In a far-reaching decision, Delhi Government today scrapped management and all other quotas except for the Economically Weaker Sections in private schools for nursery admissions and warned institutions violating the the order could be taken over by the education department.
Announcing the decision taken at a meeting of the state's cabinet, Chief Minister Arvind Kejriwal called the management quota the breeding ground for "biggest scandal" in the education sector in the country and said his government will not be a "mute spectator" to it.
The government also scrapped 62 "arbitary and discriminatory" criterias listed by the schools on their websites for admissions. However, the 25 per cent quota for the Economically Weaker Section (EWS) will stay.
The decision came in the midst of the admission process for nursery classes in over 2,500 private schools in the capital.
"What is management quota? Under it, you get admission if someone is recommended by a chief Minister, education minister, judge, police commissioner, SHOs or by an income tax official. Either it is recommendations or seats are sold.
"Management quota is the biggest scandal in the country which the Delhi Government is scrapping. 75 per cent admissions in the private schools will be under open category. Other than EWS category, there will be no other quota," Kejriwal told a press conference.
Warning schools of stringent action in case of violations, he said the government will use all available options against erring institutions, including takeover.
"If they do not budge, they can be derecognised or government can take them over," he said, adding "the mafia had captured the education system and made it a business. The government will not tolerate this."
Kejriwal, with Deputy Chief Minister Manish Sisodia, who also holds the education portfolio, seated beside him, said the was taken to ensure that the admission process becomes pro-people and transparent.
Private schools in Delhi have quotas for management, siblings, alumni and many others. The decision also prohibits schools from making parents to declare details like whether they smoke or drink or consume non-vegetarian food.
The High Court, in an order, had asked the Delhi Government not to micro-manage the admission process following which the Education Department had allowed the schools to frame their respective criteria and put them on their websites.
Kejriwal said certain criteria put out by the schools were "very shocking" and in violation of Article 14 of the Constitution relating to equality before law.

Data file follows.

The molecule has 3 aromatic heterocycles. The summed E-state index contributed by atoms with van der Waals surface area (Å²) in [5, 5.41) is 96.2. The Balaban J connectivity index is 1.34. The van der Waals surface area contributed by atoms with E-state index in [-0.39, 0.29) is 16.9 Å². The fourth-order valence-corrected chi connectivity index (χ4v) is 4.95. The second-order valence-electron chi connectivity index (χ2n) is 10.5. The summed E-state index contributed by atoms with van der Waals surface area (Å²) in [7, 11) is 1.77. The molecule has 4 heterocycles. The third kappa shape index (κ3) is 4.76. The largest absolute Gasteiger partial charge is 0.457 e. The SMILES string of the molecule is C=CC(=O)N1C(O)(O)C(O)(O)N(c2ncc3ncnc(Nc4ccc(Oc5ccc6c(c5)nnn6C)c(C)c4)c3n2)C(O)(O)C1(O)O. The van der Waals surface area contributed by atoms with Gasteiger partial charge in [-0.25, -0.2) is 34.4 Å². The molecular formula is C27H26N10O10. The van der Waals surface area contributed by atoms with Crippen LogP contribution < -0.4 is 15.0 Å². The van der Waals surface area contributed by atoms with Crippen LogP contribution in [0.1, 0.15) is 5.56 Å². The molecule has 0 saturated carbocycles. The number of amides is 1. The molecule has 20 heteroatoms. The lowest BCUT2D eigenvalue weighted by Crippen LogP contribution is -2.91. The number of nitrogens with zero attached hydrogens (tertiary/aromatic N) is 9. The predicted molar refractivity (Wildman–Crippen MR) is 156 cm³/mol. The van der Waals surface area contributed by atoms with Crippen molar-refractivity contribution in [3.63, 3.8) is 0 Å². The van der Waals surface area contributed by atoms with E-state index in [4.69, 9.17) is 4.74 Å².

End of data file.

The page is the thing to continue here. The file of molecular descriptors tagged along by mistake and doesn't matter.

"The Education Department officials told me that court has directed not to micro-manage the admission process. I told them not to worry. Tell the court that I have done this. I will tell the court that management quota is the biggest scandal and this should be stopped. And now the Cabinet has given its approval," said Kejriwal.
Kejriwal said some of the criteria put out by schools were not acceptable at all.
"Children of the those parents who eat non-vegetarian food, smoke or drink will not get admission. Those parents who know music and painting will get more marks. The criteria are so arbitrary, wrong and discriminatory. What does this mean?
"You have a handle in your hand and you will decide whom to give admission. It is not acceptable," Kejriwal said.
Listing out examples of quotas in different schools, he said one school had reserved 75 per cent seats under management quota and only 25 per cent were open.
"The quotas include management quota, sibling quota and what not. In some schools, only 25 per cent seats are open. An order is being issued that only 25 per cent seats will be reserved and it will be for EWS category.
"The court had not allowed quota. 25 per cent quota is for the EWS and you have to give 75 per cent seats for general category," he said.
Kejriwal said the government has in an order permitted the schools to give admission to children of staff, teachers or those in the management. "But it was clarified that it cannot be made a quota."
He said the government was considering forming a monitoring committee to oversee the admission process.
"The government's job is to ensure that whatever the schools do is fair, reasonable and transparent. Government's work is more like a regulator. But if your process is not fair and transparent, then the govenrment will pitch in. So, the government will not be a mute spectator," said Kejriwal.
Sisodia said the government's intervention will not impact the ongoing admission process as the schools will finalise the nitty-gritty of the admission only after January 22.
"Before our 49-day government had come, the LG had come up with a list of criterion and given rating to each of them. So, the court had said you cannot formulate criteria. You have to give autinomy," said the Chief Minister.